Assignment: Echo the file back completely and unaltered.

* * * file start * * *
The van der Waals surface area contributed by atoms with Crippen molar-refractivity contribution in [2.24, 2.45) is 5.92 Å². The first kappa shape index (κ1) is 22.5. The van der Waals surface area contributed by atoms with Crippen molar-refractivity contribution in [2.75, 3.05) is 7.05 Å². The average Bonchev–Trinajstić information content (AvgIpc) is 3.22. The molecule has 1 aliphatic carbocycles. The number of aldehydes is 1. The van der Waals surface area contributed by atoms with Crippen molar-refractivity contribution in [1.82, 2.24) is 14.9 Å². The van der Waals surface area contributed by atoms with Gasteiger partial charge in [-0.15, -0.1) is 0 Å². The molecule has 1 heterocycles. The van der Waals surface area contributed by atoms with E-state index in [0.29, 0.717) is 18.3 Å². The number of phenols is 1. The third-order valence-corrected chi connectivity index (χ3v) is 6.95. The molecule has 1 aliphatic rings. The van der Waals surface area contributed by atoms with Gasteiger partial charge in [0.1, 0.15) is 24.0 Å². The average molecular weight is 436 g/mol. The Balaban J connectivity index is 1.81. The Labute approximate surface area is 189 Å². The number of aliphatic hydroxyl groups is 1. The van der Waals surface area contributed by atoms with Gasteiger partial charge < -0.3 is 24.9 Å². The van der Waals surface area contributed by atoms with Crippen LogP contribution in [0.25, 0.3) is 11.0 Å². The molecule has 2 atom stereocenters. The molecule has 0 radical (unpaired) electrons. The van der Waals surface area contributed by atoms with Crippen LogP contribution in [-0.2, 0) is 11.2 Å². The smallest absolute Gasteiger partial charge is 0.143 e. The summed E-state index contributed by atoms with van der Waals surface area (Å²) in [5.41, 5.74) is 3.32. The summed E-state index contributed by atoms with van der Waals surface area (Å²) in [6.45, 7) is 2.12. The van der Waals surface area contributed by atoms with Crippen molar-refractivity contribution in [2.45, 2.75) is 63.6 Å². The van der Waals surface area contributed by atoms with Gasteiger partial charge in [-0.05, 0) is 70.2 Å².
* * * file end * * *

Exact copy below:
The van der Waals surface area contributed by atoms with Crippen molar-refractivity contribution in [2.24, 2.45) is 5.92 Å². The first kappa shape index (κ1) is 22.5. The van der Waals surface area contributed by atoms with Crippen molar-refractivity contribution in [2.75, 3.05) is 7.05 Å². The average Bonchev–Trinajstić information content (AvgIpc) is 3.22. The molecule has 1 aliphatic carbocycles. The number of aldehydes is 1. The van der Waals surface area contributed by atoms with Crippen molar-refractivity contribution in [1.82, 2.24) is 14.9 Å². The van der Waals surface area contributed by atoms with Gasteiger partial charge in [-0.15, -0.1) is 0 Å². The molecule has 1 heterocycles. The van der Waals surface area contributed by atoms with E-state index in [0.29, 0.717) is 18.3 Å². The number of phenols is 1. The third-order valence-corrected chi connectivity index (χ3v) is 6.95. The molecule has 1 aliphatic rings. The van der Waals surface area contributed by atoms with Gasteiger partial charge in [0.1, 0.15) is 24.0 Å². The average molecular weight is 436 g/mol. The Balaban J connectivity index is 1.81. The Labute approximate surface area is 189 Å². The number of aliphatic hydroxyl groups is 1. The van der Waals surface area contributed by atoms with Gasteiger partial charge < -0.3 is 24.9 Å². The van der Waals surface area contributed by atoms with Crippen LogP contribution in [0.25, 0.3) is 11.0 Å². The molecule has 2 atom stereocenters. The molecule has 0 radical (unpaired) electrons. The van der Waals surface area contributed by atoms with Crippen LogP contribution in [-0.2, 0) is 11.2 Å². The smallest absolute Gasteiger partial charge is 0.143 e. The summed E-state index contributed by atoms with van der Waals surface area (Å²) in [5.41, 5.74) is 3.32. The summed E-state index contributed by atoms with van der Waals surface area (Å²) in [6.45, 7) is 2.12. The van der Waals surface area contributed by atoms with Crippen molar-refractivity contribution in [2.45, 2.75) is 63.6 Å². The van der Waals surface area contributed by atoms with Gasteiger partial charge in [-0.05, 0) is 70.2 Å².